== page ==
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Best USB Wi-Fi Adapter For 2022

Our roundup of the best USB Wi-Fi adaptors available today
Last Updated on March 14, 2022
Best USB Wi-Fi Adapter For 2019

Here’s our guide to help you find the best USB Wi-Fi adapter for you. Whether you want an extra boost to your laptop’s pre-existing Wi-Fi capabilities, or you want a powerful Wi-Fi antenna for your desktop PC, we have you covered. We’ve picked out a bunch of different USB Wi-fi adapters, with varying features, and at a range of different prices.

If you have trouble understanding any of the jargon or specs mentioned, we’ve included a buying guide below to help you choose the right Wi-Fi adapter for you.

Products at a Glance

Our Recommended

Best USB Wi-Fi Adapter For 2022

  • Fast speeds
  • MIMO support
  • USB 3.0 support
  • Size and shape not ideal for laptops
  • Not the cheapest option
  • Plain looking
  • USB 3.0 support
  • Great speeds and range
  • MIMO support
  • A little pricey
  • Awkward form factor for desktop PCs (without stand)
  • Large size may put strain on USB ports
  • Reasonably compact
  • Discrete antenna
  • Great value
  • Only supports USB 2.0
  • Basic connectivity
  • Not from a very well known brand
  • Low price
  • Tiny size
  • Simple design
  • Only USB 2.0
  • No discrete antenna will limit range
  • Not from a very well known brand
  • Excellent range
  • Great speeds
  • USB 3.0 support
  • Unwieldy size
  • High price
  • No MIMO support

What’s the difference between 2.4 GHz and 5 GHz?

2.4 GHz and 5 GHz don’t refer to processing power in this context. Instead, they refer to the wireless network spectrum that Wi-Fi devices operate on.

2.4 GHz is the older standard and is what most routers and devices are still using. 2.4 GHz is somewhat slow and laggy when compared to 5 GHz, but it has a much greater range and compatibility.

5 GHz is the newer standard and is mainly used by newer devices. It’s much faster and has lower latency than 2.4 GHz, but has a much shorter range. You may also experience compatibility issues with older devices that are only made to connect to 2.4 GHz. To get around this, most routers and Wi-Fi antennas support both standards.

Even if all devices involved support both standards, use 5 GHz where possible. This is especially important for gamers since the lower latency of the 5 GHz standard will ensure less lag when playing online. 2.4 GHz generally isn’t suitable for gaming purposes but can suffice for web browsing and media consumption.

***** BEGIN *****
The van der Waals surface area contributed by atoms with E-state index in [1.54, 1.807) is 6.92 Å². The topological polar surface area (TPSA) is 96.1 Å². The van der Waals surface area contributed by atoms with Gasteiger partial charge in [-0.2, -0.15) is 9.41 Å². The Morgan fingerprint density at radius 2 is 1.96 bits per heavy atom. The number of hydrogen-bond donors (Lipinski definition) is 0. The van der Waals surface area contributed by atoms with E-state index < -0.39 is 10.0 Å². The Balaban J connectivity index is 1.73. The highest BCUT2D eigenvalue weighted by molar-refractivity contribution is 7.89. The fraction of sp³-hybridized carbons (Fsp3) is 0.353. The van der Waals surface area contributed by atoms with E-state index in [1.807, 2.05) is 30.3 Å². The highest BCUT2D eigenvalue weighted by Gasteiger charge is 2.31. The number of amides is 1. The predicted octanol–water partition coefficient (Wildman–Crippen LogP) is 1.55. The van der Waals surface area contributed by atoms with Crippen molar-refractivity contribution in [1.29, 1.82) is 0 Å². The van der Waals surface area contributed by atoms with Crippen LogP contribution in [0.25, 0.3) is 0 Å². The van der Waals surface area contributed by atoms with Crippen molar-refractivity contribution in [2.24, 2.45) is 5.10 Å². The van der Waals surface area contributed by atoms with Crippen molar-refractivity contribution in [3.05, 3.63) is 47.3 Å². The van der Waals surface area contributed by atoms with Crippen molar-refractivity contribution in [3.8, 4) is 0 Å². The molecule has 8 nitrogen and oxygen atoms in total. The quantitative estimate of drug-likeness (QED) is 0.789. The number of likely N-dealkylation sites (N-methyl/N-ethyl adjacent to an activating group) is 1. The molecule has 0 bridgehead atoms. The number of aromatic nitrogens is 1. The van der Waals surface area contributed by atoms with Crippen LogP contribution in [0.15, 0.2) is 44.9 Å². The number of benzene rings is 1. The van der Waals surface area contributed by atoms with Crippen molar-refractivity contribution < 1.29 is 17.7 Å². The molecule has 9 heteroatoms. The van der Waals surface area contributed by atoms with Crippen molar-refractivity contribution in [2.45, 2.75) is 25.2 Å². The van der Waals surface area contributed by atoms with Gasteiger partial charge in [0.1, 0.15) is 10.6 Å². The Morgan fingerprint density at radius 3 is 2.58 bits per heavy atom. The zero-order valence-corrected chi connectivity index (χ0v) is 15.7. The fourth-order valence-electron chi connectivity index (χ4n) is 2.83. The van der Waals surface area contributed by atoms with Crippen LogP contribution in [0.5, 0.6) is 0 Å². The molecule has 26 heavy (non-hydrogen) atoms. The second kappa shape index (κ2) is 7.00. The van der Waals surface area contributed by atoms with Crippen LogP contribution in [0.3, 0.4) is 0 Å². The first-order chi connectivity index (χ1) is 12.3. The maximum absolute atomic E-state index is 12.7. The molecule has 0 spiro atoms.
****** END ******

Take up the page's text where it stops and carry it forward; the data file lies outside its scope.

Important to note: no Wi-Fi connection will ever beat a hardwired ethernet connection when it comes to stability, latency, and overall performance. If you’re doing professional work or pro gaming, we recommend an ethernet cable whenever possible.

What’s 802.11ac?

802.11ac is the current Wi-Fi standard, supported by every modern device and router. It also offers higher performance than older 802.11 standards, especially 802.11n and 802.11b. If you’re worried about compatibility, don’t be: 802.11ac is backward-compatible with routers using these older standards. You will be restricted to the speeds of those older standards if you utilize this feature, though.

802.11ax is also on the horizon but unfortunately hasn’t been widely adopted by device manufacturers yet.

USB 2.0 vs USB 3.0

In terms of raw download speeds, you typically won’t see a massive difference between a USB 2.0 and USB 3.0 adapter. The max throughput of USB 2.0 is considerably higher than that of the average Wi-Fi connection, and USB 3.0 even more so. However, that doesn’t mean you shouldn’t get a 3.0 adapter whenever possible.

First and foremost, a 3.0 adapter will be able to keep up with particularly high-performance Wi-Fi networks. Particularly, connection speeds of over 100 Mbps, with routers using 802.11ac and broadcasting at 5 GHz.

But more importantly– even for slower networks– latency. USB 3.0 has much lower latency than USB 2.0, and latency is especially important for gaming. High latency results in a laggier, less responsive online gaming experience. Using Wi-Fi at all already increases latency, but using a USB 2.0 adapter on top of that can result in an unplayable experience for gamers.

If you’re going to game on Wi-Fi, a USB 3.0 adapter is a necessity, not an option.

Antennas, and why more is better

Wi-Fi is a wireless signal.

We aren’t going to dive into the nitty-gritty of wireless networks and how they work, but every wireless device has a built-in antenna, even if it isn’t visually obvious. Your smartphone, for instance, has an antenna; you just can’t see it.

Unfortunately, these invisible antennas do come with some sacrifices. While it’s nice to have an antenna be so small you don’t even know it’s there, this results in reduced reception and performance in most scenarios.

For high-performance Wi-Fi, you want an adapter with large, discrete antennas. This will allow the fastest speeds, lowest latency, and longest ranges to be achieved.

What’s MIMO?

MIMO stands for Multiple Input (and) Multiple Output. MIMO technology is used by routers and supported devices to operate faster, without fighting each other over who gets to send and receive data first. Many MIMO Wi-Fi adapters will also have extra antennas built-in, presumably to take better advantage of this technology.

If your devices support MIMO, you’ll typically experience faster download and upload speeds. Latency generally won’t be affected by this, though.

Our Verdict

We’ve picked the Linksys adaptor as our top choice from this roundup. It’s a good balance between functionality and price, it’s from a very reliable manufacturer that’s been making wi-fi adaptors for many years, and it offers great speeds and stable connectivity.